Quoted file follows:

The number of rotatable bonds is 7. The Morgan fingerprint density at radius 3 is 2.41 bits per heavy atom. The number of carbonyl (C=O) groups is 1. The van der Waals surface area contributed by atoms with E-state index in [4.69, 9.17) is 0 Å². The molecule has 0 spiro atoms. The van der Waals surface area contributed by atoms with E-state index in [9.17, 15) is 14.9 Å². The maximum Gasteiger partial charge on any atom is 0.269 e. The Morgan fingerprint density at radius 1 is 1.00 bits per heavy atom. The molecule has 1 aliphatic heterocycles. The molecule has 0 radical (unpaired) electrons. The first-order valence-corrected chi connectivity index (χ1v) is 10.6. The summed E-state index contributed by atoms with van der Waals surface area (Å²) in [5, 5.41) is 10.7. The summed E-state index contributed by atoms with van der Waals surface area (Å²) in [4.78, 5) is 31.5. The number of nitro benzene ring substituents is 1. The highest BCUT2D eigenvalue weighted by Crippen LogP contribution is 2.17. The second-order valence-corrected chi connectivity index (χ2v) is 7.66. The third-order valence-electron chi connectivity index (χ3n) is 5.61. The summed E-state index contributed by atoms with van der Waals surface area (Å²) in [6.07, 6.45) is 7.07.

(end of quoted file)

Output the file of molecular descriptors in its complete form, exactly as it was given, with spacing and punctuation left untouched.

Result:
The number of rotatable bonds is 7. The Morgan fingerprint density at radius 3 is 2.41 bits per heavy atom. The number of carbonyl (C=O) groups is 1. The van der Waals surface area contributed by atoms with E-state index in [4.69, 9.17) is 0 Å². The molecule has 0 spiro atoms. The van der Waals surface area contributed by atoms with E-state index in [9.17, 15) is 14.9 Å². The maximum Gasteiger partial charge on any atom is 0.269 e. The Morgan fingerprint density at radius 1 is 1.00 bits per heavy atom. The molecule has 1 aliphatic heterocycles. The molecule has 0 radical (unpaired) electrons. The first-order valence-corrected chi connectivity index (χ1v) is 10.6. The summed E-state index contributed by atoms with van der Waals surface area (Å²) in [5, 5.41) is 10.7. The summed E-state index contributed by atoms with van der Waals surface area (Å²) in [4.78, 5) is 31.5. The number of nitro benzene ring substituents is 1. The highest BCUT2D eigenvalue weighted by Crippen LogP contribution is 2.17. The second-order valence-corrected chi connectivity index (χ2v) is 7.66. The third-order valence-electron chi connectivity index (χ3n) is 5.61. The summed E-state index contributed by atoms with van der Waals surface area (Å²) in [6.07, 6.45) is 7.07.